Recommendations from the 2008 International Summit on proteomics data release and sharing policy: The Amsterdam principles

Henry Rodriguez, Mike Snyder, Mathias Uhlén, Phil Andrews, Ronald Beavis, Christoph Borchers, Robert J. Chalkley, Yun Cho Sang, Katie Cottingham, Michael Dunn, Tomasz Dylag, Ron Edgar, Peter Hare, Albert J.R. Heck, Roland F. Hirsch, Karen Kennedy, Patrik Kolar, Hans Joachim Kraus, Parag Mallick, Alexey NesvizhskiiPeipei Ping, Fredrik Pontén, Liming Yang, John R. Yates, Stephen E. Stein, Henning Hermjakob, Christopher R. Kinsinger, Rolf Apweiler

Research output: Contribution to journalArticlepeer-review

71 Citations (Scopus)

Abstract

Policies supporting the rapid and open sharing of genomic data have directly fueled the accelerated pace of discovery in large-scale genomics research. The proteomics community is starting to implement analogous policies and infrastructure for making large-scale proteomics data widely available on a precompetitive basis. On August 14, 2008, the National Cancer Institute (NCI) convened the "International Summit on Proteomics Data Release and Sharing Policy" in Amsterdam, The Netherlands, to identify and address potential roadblocks to rapid and open access to data. The six principles agreed upon by key stakeholders at the summit addressed issues surrounding (1) timing, (2) comprehensiveness, (3) format, (4) deposition to repositories, (5) quality metrics, and (6) responsibility for proteomics data release. This summit report explores various approaches to develop a framework of data release and sharing principles that will most effectively fulfill the needs of the funding agencies and the research community.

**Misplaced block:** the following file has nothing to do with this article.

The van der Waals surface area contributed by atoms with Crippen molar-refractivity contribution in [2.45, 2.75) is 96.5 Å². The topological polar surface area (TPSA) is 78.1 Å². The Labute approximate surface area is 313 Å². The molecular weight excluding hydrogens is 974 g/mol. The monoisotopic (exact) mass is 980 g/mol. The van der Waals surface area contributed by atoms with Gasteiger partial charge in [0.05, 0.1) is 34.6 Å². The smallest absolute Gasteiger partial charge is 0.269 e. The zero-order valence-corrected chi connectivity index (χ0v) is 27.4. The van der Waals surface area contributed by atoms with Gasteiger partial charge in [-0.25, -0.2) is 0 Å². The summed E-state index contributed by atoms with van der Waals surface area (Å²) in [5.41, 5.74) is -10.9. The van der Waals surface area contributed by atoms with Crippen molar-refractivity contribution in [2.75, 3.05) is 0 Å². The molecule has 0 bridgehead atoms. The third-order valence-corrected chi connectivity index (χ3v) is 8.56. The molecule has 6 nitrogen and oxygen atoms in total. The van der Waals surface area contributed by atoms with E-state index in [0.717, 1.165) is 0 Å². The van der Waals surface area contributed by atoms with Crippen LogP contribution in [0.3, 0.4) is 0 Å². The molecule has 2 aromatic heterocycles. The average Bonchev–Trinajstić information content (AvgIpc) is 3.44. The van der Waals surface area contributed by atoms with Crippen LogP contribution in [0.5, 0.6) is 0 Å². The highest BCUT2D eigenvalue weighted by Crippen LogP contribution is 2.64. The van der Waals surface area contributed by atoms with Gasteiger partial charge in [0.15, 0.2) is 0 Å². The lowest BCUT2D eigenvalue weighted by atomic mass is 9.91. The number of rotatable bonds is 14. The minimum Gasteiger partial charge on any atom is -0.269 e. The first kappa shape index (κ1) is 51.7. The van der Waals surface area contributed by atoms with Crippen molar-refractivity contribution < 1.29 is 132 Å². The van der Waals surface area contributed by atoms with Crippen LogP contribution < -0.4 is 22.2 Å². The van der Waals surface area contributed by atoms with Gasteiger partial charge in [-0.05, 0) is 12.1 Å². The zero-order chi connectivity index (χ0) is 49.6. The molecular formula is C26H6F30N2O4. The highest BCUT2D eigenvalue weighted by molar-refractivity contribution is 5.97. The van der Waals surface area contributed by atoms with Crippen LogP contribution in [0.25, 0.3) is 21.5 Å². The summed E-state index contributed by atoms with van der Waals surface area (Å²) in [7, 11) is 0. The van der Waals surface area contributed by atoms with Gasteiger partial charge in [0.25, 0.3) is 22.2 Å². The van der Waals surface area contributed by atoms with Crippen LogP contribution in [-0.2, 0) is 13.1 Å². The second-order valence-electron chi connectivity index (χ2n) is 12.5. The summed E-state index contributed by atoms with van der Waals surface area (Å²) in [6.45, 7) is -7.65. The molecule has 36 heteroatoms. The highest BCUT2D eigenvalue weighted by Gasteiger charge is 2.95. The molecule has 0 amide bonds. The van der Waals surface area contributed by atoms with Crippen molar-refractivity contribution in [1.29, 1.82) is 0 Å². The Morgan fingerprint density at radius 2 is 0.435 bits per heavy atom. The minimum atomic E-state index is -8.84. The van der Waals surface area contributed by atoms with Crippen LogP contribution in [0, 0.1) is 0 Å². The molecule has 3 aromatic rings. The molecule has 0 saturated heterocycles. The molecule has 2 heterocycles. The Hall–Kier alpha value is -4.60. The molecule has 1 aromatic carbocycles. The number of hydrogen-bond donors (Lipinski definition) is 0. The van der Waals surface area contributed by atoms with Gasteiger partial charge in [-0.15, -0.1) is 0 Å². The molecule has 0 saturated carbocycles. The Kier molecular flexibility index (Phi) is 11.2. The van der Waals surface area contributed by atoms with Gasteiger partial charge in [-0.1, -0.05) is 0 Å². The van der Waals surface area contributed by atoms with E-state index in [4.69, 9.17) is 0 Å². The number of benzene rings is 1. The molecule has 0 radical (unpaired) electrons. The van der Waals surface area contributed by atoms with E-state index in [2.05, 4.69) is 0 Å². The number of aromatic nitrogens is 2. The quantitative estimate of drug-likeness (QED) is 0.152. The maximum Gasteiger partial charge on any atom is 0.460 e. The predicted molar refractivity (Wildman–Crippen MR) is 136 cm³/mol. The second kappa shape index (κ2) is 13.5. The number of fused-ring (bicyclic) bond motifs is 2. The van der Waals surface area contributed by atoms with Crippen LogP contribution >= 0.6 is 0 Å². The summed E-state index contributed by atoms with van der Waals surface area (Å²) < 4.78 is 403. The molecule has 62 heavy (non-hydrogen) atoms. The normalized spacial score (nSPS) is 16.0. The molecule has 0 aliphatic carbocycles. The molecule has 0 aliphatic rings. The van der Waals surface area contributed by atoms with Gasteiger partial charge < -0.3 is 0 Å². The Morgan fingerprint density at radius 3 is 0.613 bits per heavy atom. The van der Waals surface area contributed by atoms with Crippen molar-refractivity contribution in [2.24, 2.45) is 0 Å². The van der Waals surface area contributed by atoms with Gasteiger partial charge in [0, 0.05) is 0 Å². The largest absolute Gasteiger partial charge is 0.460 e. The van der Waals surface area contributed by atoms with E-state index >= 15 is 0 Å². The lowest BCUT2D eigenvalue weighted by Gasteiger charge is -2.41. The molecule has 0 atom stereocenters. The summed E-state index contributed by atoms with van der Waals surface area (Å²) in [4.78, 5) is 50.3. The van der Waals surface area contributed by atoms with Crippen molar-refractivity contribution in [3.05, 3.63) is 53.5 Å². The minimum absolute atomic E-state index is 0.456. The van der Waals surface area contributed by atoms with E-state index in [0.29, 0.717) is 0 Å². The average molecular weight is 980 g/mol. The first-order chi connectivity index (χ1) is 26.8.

Original languageEnglish
Pages (from-to)3689-3692
Number of pages4
JournalJournal of Proteome Research
Volume8
Issue number7
DOIs
Publication statusPublished - 6 Jul 2009
Externally publishedYes

Keywords

  • Amsterdam principles
  • Bermuda principles
  • Data
  • Open
  • Policy
  • Proteomic
  • Release
  • Resource
  • Sharing
  • Standards

Fingerprint

Dive into the research topics of 'Recommendations from the 2008 International Summit on proteomics data release and sharing policy: The Amsterdam principles'. Together they form a unique fingerprint.

Cite this